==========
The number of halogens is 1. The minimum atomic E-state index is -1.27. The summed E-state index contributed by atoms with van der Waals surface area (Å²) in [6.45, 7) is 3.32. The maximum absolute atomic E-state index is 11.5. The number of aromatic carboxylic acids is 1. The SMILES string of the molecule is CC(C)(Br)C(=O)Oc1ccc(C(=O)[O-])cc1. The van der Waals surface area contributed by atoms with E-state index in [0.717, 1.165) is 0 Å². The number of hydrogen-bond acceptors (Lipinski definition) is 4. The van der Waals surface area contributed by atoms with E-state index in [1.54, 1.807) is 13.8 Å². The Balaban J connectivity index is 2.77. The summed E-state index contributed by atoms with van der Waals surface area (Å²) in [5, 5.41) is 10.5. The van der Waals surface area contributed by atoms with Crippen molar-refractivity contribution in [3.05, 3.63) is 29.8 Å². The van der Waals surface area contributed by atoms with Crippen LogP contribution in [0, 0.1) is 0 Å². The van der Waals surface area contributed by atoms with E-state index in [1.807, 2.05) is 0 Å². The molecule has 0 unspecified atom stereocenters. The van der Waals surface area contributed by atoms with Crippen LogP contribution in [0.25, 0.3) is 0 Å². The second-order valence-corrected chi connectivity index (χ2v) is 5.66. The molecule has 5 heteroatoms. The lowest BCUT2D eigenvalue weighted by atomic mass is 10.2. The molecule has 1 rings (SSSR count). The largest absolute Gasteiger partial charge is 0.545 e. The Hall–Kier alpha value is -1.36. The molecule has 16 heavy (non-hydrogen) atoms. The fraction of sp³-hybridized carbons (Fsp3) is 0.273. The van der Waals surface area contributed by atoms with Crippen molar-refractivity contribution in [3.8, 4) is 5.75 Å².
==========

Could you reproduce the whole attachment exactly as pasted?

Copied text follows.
The number of halogens is 1. The minimum atomic E-state index is -1.27. The summed E-state index contributed by atoms with van der Waals surface area (Å²) in [6.45, 7) is 3.32. The maximum absolute atomic E-state index is 11.5. The number of aromatic carboxylic acids is 1. The SMILES string of the molecule is CC(C)(Br)C(=O)Oc1ccc(C(=O)[O-])cc1. The van der Waals surface area contributed by atoms with E-state index in [0.717, 1.165) is 0 Å². The number of hydrogen-bond acceptors (Lipinski definition) is 4. The van der Waals surface area contributed by atoms with E-state index in [1.54, 1.807) is 13.8 Å². The Balaban J connectivity index is 2.77. The summed E-state index contributed by atoms with van der Waals surface area (Å²) in [5, 5.41) is 10.5. The van der Waals surface area contributed by atoms with Crippen molar-refractivity contribution in [3.05, 3.63) is 29.8 Å². The van der Waals surface area contributed by atoms with Crippen LogP contribution in [0, 0.1) is 0 Å². The van der Waals surface area contributed by atoms with E-state index in [1.807, 2.05) is 0 Å². The molecule has 0 unspecified atom stereocenters. The van der Waals surface area contributed by atoms with Crippen LogP contribution in [0.25, 0.3) is 0 Å². The second-order valence-corrected chi connectivity index (χ2v) is 5.66. The molecule has 5 heteroatoms. The lowest BCUT2D eigenvalue weighted by atomic mass is 10.2. The molecule has 1 rings (SSSR count). The largest absolute Gasteiger partial charge is 0.545 e. The Hall–Kier alpha value is -1.36. The molecule has 16 heavy (non-hydrogen) atoms. The fraction of sp³-hybridized carbons (Fsp3) is 0.273. The van der Waals surface area contributed by atoms with Crippen molar-refractivity contribution in [3.8, 4) is 5.75 Å².